this.isStateless = isStateLess;
  this.interfaceName = classe.getName();
 public <Tipo> Tipo lookup() throws Exception{
  Tipo res = null;
  String beanName = "";
  switch (interfaceName) {
  case "main.IAccount":
   beanName = "Account";
  case "main.ICliente":
   beanName = "Cliente";
  case "main.ICommonOperation":
   beanName = "Common";
  case "main.IDipendente":
   beanName = "Dipendente";
  case "main.IServizi":
   beanName = "Servizi";
  case "main.IUser":
   beanName = "Login";
  case "main.IReportGeneration":
   beanName = "Report";
   beanName = "";

   return null;
  res = lookup(beanName, interfaceName, isStateless);
  return res;


 private <Tipo> Tipo lookup(String beanName, String interfaceName,
   boolean stateless) throws Exception{
  Object bean;
  try {

   context = new InitialContext(jndiProperties);
   String jndi = "ejb:" + appname + "/" + modulename + "/" + distname
     + "/" + beanName + "!" + interfaceName;
   if (!stateless) {
    jndi = jndi + "?stateful";
   //System.out.println("jndi: " + jndi);
   bean = context.lookup(jndi);
   return (Tipo) bean;
  } catch (NamingException ex) {
   throw new Exception("Non posso fare il lookup all'EJB");

In this way the user with a simple code like:
IUser  u = new Lookup<IUser>(Boolean.FALSE, IUser.class).lookup();
Can lookup the EJB which is responsible to provide the methods exposed in the interface IUser.

This is very simple because programmers on server side are aware of the names of the beans, and they may also write an even complex code for look up, like a factory does. Hence they can provide a simple library with this class to lookup the beans.
It is strong because user just knows whether or not an EJB is stateless or not, thus thanks to the interface and using the library it can lookup beans on the Jboss as 7 without having any problem with the name of the application, the EAR,  or the module name.

EJB 3 lifecycle

Today we will see how stateful and stateless bean does live their life, thus this will be used in another article in order to do a tricky session managment.

The lifecycle

We must distinguish between stateless session bean and stateful session bean because their lifecycle is different.

Before describing the difference in the lifecycle, let's recall the diffrerences between stateful and stateless:

  • Stateful
    they use class variables that are kept across the "conversation" between client and server (bean).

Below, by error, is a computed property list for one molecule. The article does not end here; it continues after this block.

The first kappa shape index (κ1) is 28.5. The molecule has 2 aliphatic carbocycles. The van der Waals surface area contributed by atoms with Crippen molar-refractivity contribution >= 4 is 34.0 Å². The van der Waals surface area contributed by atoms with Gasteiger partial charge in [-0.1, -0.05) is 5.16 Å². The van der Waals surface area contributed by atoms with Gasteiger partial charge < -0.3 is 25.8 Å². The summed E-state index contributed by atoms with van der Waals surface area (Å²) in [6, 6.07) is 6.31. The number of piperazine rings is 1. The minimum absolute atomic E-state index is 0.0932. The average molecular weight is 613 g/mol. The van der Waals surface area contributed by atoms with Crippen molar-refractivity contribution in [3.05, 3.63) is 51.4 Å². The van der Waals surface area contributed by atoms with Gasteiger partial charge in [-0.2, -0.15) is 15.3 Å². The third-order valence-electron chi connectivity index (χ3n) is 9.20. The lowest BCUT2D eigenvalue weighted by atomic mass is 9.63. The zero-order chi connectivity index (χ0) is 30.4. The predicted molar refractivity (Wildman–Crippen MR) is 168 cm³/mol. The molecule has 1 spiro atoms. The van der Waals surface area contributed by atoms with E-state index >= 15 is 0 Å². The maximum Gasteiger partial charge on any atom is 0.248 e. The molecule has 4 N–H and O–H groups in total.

Thus is possible to declare global variable in the class that implements the EJB, and theese variables are hold among the different requests of the client.
    When the client terminates there are two options to be undertaken: the bean is removed or session ends, thus state disappears.

    This kind of EJB are less scalable, wtr to the stateless. This is due to the overhead introduced by the need to keep the conversational state (memory on server side, methods called to maintain the EJB...).

  • Stateless
    They do not use class variables,  it will be useless because they die after the method call.

    They are throwaway enterprise beans. Thus by this feature their usage result in a more easy scalable application building. This type of beans can serve different clients at the same moment, without keeping track the about the session management. Hence there is no overhead for the server which is less stressed by the usage of this type of beans.

Let's take a look at the lifecycle now. Let's start by the latest one described above.

Stateless bean lifecycle
  • Stateless

    Stateless'bean lifecycle is described by the image here on the side.
    Very simply: 2 states for this state machine. The bean does not exist when is waiting to be called by the client. Once upon the bean is called it goes to the state ready. During this phase/state the bean can compute and perform the operation requested by the client through the remote method invocation. Hence once the method is terminated the bean goes back to does not exists.
    We can notice that there are:
Stateful bean lifecycle
  • Stateful

    Stateful beans add more than what the stateless offers. The basic concept remains the same.
    There are the does not exist state and the ready state, but further there is a state which is passive.
    This state is coming out from the need of maintaing the session, thus the variables. Once up on the bean is created is not destroyed when the first method invocation finishes, but is remains ready to satisfy other client requests. Anyhow the memory of the server may be used by other beans, or in general by other tasks, thus the bean is passivated and removed by the memory. From the oracle docs we can read "(Typically, the EJB container uses a least-recently-used algorithm to select a bean for passivation.) ".
    We can notice the need of:
    1. PASSIVATION. Used to move from the primary memory (ram probably) to a secondary memory on the server (cache, hard disk, raw memory)
    2. ACTIVATION. Used to bring back from secondary memory the bean, thus placing it in the primary memory ready to be called and serve the client.

Note that every step may be controlled through the annotation, we may for example want to run a task upon the Passivation or Activation of the bean, as well as when is Created or Removed.

We will see how to do a tricky session management with a stateful session bean in another article.


Roseinda EJB tutotial session bean
docs oracle
image sources
docs oracle

mercoledì 6 febbraio 2013

Enabling and using log4j on JBoss AS 7

Hi all,
today we will see how to enable and use log4j on JBoss as 7.
As you may already know JBoss comes already with his own version of log4j which is located under %jboss-home/modules/org/apache/log4j.